“That sweatshirt you had on yesterday,” Jim said, “It made you look…” (blows up his cheeks and stretches his arms out).

“Yes,” Fred agreed. “This is a much more attractive on you.”

I would just smile uncomfortably and say ,“Thank you.” Yes, I would thank them for simultaneously insulting me and sexually harassing me. So young. So naïve.

For years, the role of Human Resources at this organization was done by the person who was also the CFO. As you can probably imagine, this created lots of conflicts of interest when deciding on things like what benefit package to offer employees – the cheapest one to save the organization the most money, or the more expensive one that is better for employees? Eventually they wised up and split the roles, hiring someone to head up HR.

This person immediately noticed Fred’s behavior and launched an investigation. I remember her interviewing me and asking if Fred ever made me uncomfortable. “Sure,” I told her. “But everyone told me he is harmless, so I’m sure I’m just overreacting.”

“You’re not overreacting, Amy,” She told me.

I was finally validated.

Fred was put on a leave of absence while they did the investigation. They decided not to fire him, for what reason I don’t know—maybe it was because none of us ever told him, “Stop.” But when he returned, he wouldn’t speak to me or to any of the other young women. A few months later, I left for another job. To this day, nine years later, he still works there.

Then there was also the time that I was 16, drunk at a party, and called an older guy I worked with at Record Town for a ride home. His name was Bob and he was 21, and was a senior in college.  I had been warned about Bob, and about a guy named Jeremy, who was seven years my senior. Both warnings I did not heed. Hearing “Stay away from them,” made me think they were just misunderstood and that I should give them a chance. I learned much later that they were creepy guys who preyed on young girls. I had just been dumped by my first real boyfriend who I had dated for most of the school year, and I was heartbroken.  So being flirted with by not one, but two older guys made me feel awesome.

Bob and Jeremy made it known that they were both “interested” in me and a weird competition between them developed. At the time, I had convinced myself that I was “old for my age.” But now when I imagine a 23 year old man and a 21 year old man vying for the attention of an inexperienced 16 year old girl, I get nauseous.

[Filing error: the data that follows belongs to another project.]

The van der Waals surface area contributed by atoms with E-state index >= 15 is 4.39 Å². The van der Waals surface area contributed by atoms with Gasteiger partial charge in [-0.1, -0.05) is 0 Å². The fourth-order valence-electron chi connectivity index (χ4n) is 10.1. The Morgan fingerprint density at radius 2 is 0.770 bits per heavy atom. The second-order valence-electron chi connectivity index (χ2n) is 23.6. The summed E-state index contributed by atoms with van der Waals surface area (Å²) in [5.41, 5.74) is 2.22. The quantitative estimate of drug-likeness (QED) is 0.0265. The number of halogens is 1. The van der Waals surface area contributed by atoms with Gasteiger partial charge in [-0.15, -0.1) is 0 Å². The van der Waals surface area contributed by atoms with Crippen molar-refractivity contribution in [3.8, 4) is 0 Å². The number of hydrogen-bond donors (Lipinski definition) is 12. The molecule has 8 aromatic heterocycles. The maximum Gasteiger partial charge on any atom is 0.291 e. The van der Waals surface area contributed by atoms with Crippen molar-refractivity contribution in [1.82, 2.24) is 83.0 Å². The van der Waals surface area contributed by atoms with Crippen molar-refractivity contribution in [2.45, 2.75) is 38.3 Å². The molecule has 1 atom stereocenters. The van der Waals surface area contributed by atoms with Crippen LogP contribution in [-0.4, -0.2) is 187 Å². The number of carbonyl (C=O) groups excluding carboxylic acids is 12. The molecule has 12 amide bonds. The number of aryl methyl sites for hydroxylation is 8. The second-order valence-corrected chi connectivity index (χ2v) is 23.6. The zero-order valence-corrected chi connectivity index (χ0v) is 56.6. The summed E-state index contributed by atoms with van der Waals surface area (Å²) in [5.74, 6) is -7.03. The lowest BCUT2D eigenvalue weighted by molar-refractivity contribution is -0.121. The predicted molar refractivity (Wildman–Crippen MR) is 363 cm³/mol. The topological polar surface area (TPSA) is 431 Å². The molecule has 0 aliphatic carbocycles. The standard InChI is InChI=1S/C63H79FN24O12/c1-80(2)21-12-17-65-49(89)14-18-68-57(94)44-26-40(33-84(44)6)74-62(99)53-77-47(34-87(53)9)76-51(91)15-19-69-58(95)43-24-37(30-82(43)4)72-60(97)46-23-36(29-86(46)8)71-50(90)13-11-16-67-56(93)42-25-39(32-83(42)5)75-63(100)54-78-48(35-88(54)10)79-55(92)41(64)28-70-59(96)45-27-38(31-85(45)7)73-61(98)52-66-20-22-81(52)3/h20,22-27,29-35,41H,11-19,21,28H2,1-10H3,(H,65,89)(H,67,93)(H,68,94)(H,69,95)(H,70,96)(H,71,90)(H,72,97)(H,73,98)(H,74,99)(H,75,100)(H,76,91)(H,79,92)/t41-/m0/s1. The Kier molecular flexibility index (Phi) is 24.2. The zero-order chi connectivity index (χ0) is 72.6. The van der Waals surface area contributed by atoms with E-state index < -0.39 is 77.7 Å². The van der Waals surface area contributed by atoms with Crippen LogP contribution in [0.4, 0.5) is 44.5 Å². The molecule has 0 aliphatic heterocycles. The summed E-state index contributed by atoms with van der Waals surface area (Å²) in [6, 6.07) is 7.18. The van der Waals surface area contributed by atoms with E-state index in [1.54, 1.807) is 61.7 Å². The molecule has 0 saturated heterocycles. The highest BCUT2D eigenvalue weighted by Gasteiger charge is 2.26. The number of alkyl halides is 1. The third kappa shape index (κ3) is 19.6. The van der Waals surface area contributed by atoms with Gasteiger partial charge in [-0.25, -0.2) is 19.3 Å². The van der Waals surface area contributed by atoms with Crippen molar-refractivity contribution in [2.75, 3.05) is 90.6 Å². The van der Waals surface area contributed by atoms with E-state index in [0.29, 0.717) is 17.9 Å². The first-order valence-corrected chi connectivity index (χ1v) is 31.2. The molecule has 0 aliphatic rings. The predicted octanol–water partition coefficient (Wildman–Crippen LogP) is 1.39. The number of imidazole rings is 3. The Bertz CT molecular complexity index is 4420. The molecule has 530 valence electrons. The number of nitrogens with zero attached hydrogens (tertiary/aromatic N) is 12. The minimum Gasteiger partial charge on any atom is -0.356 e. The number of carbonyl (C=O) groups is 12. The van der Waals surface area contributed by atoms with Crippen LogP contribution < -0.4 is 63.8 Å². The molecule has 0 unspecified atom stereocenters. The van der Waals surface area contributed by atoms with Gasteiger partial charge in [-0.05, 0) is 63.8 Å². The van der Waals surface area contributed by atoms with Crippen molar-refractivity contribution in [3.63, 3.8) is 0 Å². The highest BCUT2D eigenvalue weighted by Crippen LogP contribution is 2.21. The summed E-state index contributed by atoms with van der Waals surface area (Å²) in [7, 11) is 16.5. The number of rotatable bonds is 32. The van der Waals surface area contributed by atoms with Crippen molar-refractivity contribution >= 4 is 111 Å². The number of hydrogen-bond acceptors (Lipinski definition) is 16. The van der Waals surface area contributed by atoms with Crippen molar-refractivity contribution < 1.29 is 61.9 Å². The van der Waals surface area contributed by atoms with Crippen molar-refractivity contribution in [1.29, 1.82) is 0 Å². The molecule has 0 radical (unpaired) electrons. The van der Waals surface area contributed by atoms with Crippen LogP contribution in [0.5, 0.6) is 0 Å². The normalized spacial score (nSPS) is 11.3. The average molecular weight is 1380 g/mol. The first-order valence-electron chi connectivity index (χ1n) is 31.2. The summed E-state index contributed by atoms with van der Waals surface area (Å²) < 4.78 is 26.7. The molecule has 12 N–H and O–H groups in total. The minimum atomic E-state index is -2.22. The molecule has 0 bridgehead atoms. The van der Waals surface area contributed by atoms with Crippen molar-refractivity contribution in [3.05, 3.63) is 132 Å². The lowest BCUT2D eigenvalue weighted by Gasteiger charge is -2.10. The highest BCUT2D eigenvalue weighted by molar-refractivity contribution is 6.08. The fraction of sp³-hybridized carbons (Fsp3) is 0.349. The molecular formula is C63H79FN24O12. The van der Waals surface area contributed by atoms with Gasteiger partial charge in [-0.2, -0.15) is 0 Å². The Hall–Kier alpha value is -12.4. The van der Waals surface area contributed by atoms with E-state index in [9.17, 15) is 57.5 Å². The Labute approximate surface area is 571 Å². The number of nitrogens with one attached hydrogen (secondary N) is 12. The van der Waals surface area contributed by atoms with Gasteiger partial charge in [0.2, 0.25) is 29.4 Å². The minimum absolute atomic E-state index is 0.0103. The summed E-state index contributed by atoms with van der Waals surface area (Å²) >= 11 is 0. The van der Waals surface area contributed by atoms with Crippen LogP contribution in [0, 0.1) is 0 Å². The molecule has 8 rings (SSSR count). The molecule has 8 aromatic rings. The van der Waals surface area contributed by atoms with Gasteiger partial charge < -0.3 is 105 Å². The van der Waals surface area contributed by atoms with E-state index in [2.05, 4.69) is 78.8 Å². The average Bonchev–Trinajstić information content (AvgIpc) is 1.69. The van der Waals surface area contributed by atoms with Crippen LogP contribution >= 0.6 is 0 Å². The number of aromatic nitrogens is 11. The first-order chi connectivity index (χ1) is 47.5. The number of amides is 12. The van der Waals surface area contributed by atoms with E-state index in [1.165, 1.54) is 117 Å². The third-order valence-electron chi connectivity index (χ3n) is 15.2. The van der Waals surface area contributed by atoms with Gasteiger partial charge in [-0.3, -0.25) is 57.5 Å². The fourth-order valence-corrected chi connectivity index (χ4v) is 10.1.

I don’t remember how or why, but eventually Bob won me over. He gave me his number and told me to call him anytime. We also chatted on AIM (yeah, that’s how long ago this was). He knew I was going to a party that night and told me to call him if I needed a ride.

I got very drunk at the party. For one, I was very new to drinking. For another, instead of starting off with something like light beer, we drank vodka because that was readily available in someone’s home liquor cabinet.  So pretty soon after arriving to the party, and getting shitfaced, all I wanted to do was go home and sleep. I called Bob for a ride. He drove over immediately.

I don’t remember much of what happened next. He drove me somewhere that wasn’t home. He parked the car. We started making out. I remember saying to him at least twice, “We just can’t have sex, OK?” I had only done it one other time with my ex-boyfriend and I was petrified of getting pregnant. “Of course,” he told me.

The next thing I remember was that he was on top of me, straining not to hit his head on the roof of the car, and then he was inside of me. No conversation like, “Is this OK?” or “Do you want to do this?” No condom. He just did it. I liked him so much. I didn’t know what to do or say, so I didn’t say anything. I just let it happen.

He didn’t drive me home after. He drove me back to the party. I can’t remember if I asked him to do that, or if he didn’t want to face the possibility of running into my parents so late at night. He kissed me goodbye and said he would call me the next day.

When I went back into the party, a few people asked me where I had gone. “Owww, Amy just had a booty call!” one of them said. I fake smiled. I told no one what happened. I fell asleep on the living room floor.

In the morning, I was up with the sun, totally hungover and feeling terrible for multiple reasons. One of the first things I did was I made an appointment to get emergency contraception.  Thank God I was smart enough to be proactive. I remember being afraid of what I should say if they asked me questions like, “How old was your partner?” because I knew he could get in trouble. Even after what happened, I wanted to protect him. But no one asked me that. They told me how to take the EC and warned me I might feel sick to my stomach. Too late.